When I saw that Peabody and Helen were hosting "Time to Make the Doughnuts," I was interested in participating, but several things were holding me back: (1) I had no idea what I would make, (2) I don't have a deep fryer, and hot oil on the stove could be dangerous, and (3) I had never made doughnuts before.
I love ginger. If you look at the various recipes I've blogged about, you can definitely tell. Whether it's fresh ginger chopped up and added to a stir fry or chicken satay, candied ginger in a delicious pear cake, or ground ginger in an apple cake, I always know that ginger will enhance the flavor of any recipe. So when I saw this particular recipe for Candied Ginger-Orange Cake Doughnuts, I knew it would be good. There goes excuse #1!
Then Peabody assured me that I could make doughnuts without the deep fryer, so that excuse went down the drain quickly. I was still a little worried some horrible accident/injury could occur with the hot oil, but knew that if I was extra careful, I wasn't likely to hurt myself.
So, after realizing that my first two reasons for not participating weren't really valid, I decided that excuse #3 was also a poor excuse and I needed to just challenge myself (and a challenge it was!).
The recipe was simple enough. I knew by choosing a spice cake doughnut instead of a raised doughnut, I would not have to worry about working with yeast. The doughnut batter came together quickly and easily. I knew I was in a little bit of trouble, however, when I went to knead the dough and found it was a big goopy mess. Although I had definitely floured my silpat really well beforehand, the dough was sticking to it like there was no tomorrow. I got most of it off of my silpat with my spatula and into some plastic wrap to refrigerate it. I thought to myself that perhaps all this needed was some time to chill in the fridge and then all would be well.
Unfortunately, this was not the case. Knowing that I wanted it to be well chilled, I even let the dough sit in my refrigerator for about 6 hours. When I turned it out onto my silpat, I was able to easily roll the dough out without having it stick to my rolling pin too badly. Maybe I was still able to salvage this, I thought to myself. Alas, when I went to remove the dough in order to drop it in the oil, it began to stick to the silpat again. It was sticking to everything - my silpat, my spatula, my fingers! I was so frustrated with it! So, instead of beautiful looking doughnuts, I ended up with what looked more like fried dough balls. I'm not sure what I did wrong; perhaps I needed to add more flour?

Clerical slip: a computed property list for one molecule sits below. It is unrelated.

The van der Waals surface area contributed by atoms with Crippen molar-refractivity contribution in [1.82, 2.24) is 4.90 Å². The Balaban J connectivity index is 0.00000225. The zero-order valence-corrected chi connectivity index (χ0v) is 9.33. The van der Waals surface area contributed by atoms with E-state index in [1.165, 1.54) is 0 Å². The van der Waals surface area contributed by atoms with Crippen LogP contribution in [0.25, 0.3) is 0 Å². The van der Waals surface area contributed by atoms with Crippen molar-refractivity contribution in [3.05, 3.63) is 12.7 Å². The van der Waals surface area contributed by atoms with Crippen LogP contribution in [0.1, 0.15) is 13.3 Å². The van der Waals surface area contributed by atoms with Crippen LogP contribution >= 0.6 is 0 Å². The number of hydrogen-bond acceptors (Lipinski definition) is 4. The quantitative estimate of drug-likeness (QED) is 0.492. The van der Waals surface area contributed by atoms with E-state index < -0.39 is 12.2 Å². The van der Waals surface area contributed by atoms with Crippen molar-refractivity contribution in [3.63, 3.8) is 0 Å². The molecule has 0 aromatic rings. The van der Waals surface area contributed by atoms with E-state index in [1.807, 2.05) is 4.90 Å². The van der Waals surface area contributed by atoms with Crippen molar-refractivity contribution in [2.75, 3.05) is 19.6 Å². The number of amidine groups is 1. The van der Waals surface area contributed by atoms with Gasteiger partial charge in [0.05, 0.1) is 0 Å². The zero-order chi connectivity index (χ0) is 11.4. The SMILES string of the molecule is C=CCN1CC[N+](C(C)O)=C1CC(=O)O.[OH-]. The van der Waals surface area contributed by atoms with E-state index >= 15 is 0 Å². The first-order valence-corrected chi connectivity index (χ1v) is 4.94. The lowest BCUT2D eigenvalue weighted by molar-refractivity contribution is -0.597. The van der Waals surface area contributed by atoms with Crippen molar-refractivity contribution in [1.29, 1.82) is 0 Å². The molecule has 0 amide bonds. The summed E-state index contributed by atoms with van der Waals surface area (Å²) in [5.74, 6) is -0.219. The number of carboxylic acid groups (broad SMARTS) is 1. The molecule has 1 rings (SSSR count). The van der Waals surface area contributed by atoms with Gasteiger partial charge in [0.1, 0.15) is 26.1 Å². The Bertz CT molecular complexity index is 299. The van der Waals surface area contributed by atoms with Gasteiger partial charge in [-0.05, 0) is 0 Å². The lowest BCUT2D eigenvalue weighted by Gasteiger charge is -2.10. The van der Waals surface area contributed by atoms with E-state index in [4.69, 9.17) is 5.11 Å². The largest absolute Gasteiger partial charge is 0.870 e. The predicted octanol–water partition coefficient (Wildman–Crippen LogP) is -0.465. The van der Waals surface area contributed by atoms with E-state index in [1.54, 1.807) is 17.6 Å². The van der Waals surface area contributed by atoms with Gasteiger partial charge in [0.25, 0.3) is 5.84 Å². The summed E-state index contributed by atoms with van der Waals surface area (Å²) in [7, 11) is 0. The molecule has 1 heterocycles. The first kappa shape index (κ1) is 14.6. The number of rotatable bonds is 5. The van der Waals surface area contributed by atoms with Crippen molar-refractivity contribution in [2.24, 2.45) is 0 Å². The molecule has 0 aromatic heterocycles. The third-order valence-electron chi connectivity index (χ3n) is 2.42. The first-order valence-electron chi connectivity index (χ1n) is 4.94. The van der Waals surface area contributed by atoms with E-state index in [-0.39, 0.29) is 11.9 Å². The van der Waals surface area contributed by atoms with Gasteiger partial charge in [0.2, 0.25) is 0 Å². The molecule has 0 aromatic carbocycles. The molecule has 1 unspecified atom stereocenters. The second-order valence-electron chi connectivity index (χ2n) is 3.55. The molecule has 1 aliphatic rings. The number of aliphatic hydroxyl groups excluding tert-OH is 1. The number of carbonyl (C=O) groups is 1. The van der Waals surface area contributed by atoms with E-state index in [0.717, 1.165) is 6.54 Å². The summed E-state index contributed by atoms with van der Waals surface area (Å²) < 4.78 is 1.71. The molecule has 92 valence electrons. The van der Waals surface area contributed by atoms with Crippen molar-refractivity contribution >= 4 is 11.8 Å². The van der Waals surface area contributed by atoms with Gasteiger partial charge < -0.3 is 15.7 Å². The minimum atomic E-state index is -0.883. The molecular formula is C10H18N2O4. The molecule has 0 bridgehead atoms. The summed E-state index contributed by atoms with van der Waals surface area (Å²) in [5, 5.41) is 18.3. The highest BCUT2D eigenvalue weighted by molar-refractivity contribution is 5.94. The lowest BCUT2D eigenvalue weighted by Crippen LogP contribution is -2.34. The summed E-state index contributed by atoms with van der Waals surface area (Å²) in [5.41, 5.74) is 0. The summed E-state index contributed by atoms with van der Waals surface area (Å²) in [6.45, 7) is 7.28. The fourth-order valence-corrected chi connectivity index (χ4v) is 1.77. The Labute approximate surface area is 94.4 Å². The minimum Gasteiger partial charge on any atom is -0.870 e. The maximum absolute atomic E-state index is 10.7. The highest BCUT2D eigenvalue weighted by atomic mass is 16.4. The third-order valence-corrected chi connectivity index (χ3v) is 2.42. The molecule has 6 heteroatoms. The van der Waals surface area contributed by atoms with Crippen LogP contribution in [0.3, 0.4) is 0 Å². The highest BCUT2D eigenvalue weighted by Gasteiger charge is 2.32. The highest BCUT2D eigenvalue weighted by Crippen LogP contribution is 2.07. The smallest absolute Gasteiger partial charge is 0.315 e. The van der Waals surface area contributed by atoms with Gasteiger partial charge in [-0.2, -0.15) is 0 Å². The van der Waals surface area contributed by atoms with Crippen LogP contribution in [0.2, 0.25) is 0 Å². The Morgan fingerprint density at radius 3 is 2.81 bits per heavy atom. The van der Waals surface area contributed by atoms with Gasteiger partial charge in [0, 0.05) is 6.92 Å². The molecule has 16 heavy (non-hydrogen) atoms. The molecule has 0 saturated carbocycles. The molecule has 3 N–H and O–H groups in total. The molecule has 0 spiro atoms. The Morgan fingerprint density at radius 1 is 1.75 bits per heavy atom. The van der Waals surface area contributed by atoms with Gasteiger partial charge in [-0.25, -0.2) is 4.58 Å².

One thing to note - it's important that you watch the temperature of your oil. Too low and your doughnuts will end up soaking up excess oil and become soggy. Too high and your doughnuts will brown too quickly on the outside and the batter will remain uncooked in the center (or they'll be burned on the outside by the time the doughnut is cooked throughout).
These were really tasty (though I have to admit that pretty much anything fried is good). Although I quite enjoyed these, I try not to eat too many fried foods so I probably won't be attempting this again. It was an interesting experience. While it was not a complete success, I'm glad I challenged myself. The good thing about most kitchen experiments is that while they don't always turn out so pretty, they usually end up tasting pretty darn good ;) I can't wait to see the round up on February 15th.
Candied Ginger-Orange Cake Doughnuts
from Caprial's Desserts
3-1/2 cups flour
1 tbsp + 1-1/2 tsp baking powder
1 tsp pure vanilla extract
1 cup milk
1/4 cup unsalted butter, at room temperature
1 cup granulated sguar
finely grated zest of 1 orange
2 tbsp finely minced candied ginger
1 tsp salt
vegetable oil, for deep frying
2 cups granulated sugar or powdered sugar, for dredging
To prepare the dough, sift together the flour, baking powder; set aside. Add the vanilla extract to the milk; set aside.
Place the butter and the 1 cup granulated sugar in the bowl of a mixer fitted with the paddle attachment and beat on high speed, scraping down the sides of the bowl often, until light and fluffy, 3 to 4 minutes. With the mixer on medium speed, add the eggs, one at a time, scraping down the sides of the bowl and mixing well after each addition. Add the orange zest and candied ginger and mix until incorporated. Add half of the flour mixture and half of the milk, then mix on low speed until well blended. Scrape down the sides of the bowl, add the remaining flour mixture followed by the milk and the salt, and mix well. Transfer the dough to a well-floured board and knead until smooth. Wrap the dough in plastic wrap and refrigerate for at least 1 hour or overnight.
Roll the chilled dough out onto a well-floured board to a thickness of about 1/2 inch. Cut with a doughnut cutter or a round cookie cutter (if you use a cookie cutter, use a smaller cutter to cut the centers out). Save the donut holes, or add them back to the scrap dough before you reroll it.
To fry the doughnuts, heat about 4 inches of vegetable oil in a large saucepan over high heat until it reaches 350 degrees F. (You can check the temperature with a candy thermometer or place a piece of bread in the oil; if it turns brown in about 40 seconds, the oil should be at about 350.) Meanwhile, line a sheet pan with paper towels, and have it ready by the fryer. When the oil is hot, add as many doughnuts as will fit without overcrowding, and cook on one side until golden brown, 2 to 3 minutes. Turn the doughnuts over and cook 2 to 3 minutes longer. Transfer to the paper towels to drain, and let cool for about 5 minutes. Continue cooking the remaining doughnuts and doughnut holes. The holes will cook a bit faster, so cook them separately. When the doughnuts have cooled (they should still be warm but not hot), dredge them in powdered or granulated sugar. Serve immediately; they are best eaten warm!
Yield: 24 doughnuts